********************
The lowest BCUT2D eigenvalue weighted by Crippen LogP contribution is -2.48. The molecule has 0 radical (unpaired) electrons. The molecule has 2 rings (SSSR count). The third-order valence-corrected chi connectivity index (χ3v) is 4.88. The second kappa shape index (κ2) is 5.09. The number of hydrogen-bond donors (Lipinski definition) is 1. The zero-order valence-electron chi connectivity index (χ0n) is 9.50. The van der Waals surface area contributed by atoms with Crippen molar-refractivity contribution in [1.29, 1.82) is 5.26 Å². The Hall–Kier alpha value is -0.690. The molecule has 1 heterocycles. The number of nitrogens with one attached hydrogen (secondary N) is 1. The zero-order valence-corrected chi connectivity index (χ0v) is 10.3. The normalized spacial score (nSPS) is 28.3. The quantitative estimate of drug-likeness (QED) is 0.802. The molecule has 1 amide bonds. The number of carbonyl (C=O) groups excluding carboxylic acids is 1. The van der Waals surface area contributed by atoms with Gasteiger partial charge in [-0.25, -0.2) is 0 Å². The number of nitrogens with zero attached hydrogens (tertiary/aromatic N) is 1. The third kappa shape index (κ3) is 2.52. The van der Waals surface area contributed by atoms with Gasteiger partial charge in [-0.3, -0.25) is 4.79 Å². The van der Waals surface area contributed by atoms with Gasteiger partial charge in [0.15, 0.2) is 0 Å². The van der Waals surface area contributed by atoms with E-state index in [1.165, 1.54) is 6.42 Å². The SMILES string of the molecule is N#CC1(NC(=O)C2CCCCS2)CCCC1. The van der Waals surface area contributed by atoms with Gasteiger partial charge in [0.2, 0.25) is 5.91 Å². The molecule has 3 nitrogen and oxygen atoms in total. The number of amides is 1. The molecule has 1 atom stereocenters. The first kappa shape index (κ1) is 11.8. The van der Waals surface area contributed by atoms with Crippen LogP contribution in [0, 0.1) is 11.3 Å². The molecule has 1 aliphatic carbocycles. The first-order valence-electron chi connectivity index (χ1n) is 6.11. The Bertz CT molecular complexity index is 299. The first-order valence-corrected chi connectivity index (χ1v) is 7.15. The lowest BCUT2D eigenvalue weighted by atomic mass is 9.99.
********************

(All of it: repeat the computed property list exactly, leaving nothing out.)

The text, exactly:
The lowest BCUT2D eigenvalue weighted by Crippen LogP contribution is -2.48. The molecule has 0 radical (unpaired) electrons. The molecule has 2 rings (SSSR count). The third-order valence-corrected chi connectivity index (χ3v) is 4.88. The second kappa shape index (κ2) is 5.09. The number of hydrogen-bond donors (Lipinski definition) is 1. The zero-order valence-electron chi connectivity index (χ0n) is 9.50. The van der Waals surface area contributed by atoms with Crippen molar-refractivity contribution in [1.29, 1.82) is 5.26 Å². The Hall–Kier alpha value is -0.690. The molecule has 1 heterocycles. The number of nitrogens with one attached hydrogen (secondary N) is 1. The zero-order valence-corrected chi connectivity index (χ0v) is 10.3. The normalized spacial score (nSPS) is 28.3. The quantitative estimate of drug-likeness (QED) is 0.802. The molecule has 1 amide bonds. The number of carbonyl (C=O) groups excluding carboxylic acids is 1. The van der Waals surface area contributed by atoms with Gasteiger partial charge in [-0.25, -0.2) is 0 Å². The number of nitrogens with zero attached hydrogens (tertiary/aromatic N) is 1. The third kappa shape index (κ3) is 2.52. The van der Waals surface area contributed by atoms with Gasteiger partial charge in [-0.3, -0.25) is 4.79 Å². The van der Waals surface area contributed by atoms with Gasteiger partial charge in [0.15, 0.2) is 0 Å². The van der Waals surface area contributed by atoms with E-state index in [1.165, 1.54) is 6.42 Å². The SMILES string of the molecule is N#CC1(NC(=O)C2CCCCS2)CCCC1. The van der Waals surface area contributed by atoms with Gasteiger partial charge in [0.2, 0.25) is 5.91 Å². The molecule has 3 nitrogen and oxygen atoms in total. The number of amides is 1. The molecule has 1 atom stereocenters. The first kappa shape index (κ1) is 11.8. The van der Waals surface area contributed by atoms with Crippen LogP contribution in [0, 0.1) is 11.3 Å². The molecule has 1 aliphatic carbocycles. The first-order valence-electron chi connectivity index (χ1n) is 6.11. The Bertz CT molecular complexity index is 299. The first-order valence-corrected chi connectivity index (χ1v) is 7.15. The lowest BCUT2D eigenvalue weighted by atomic mass is 9.99.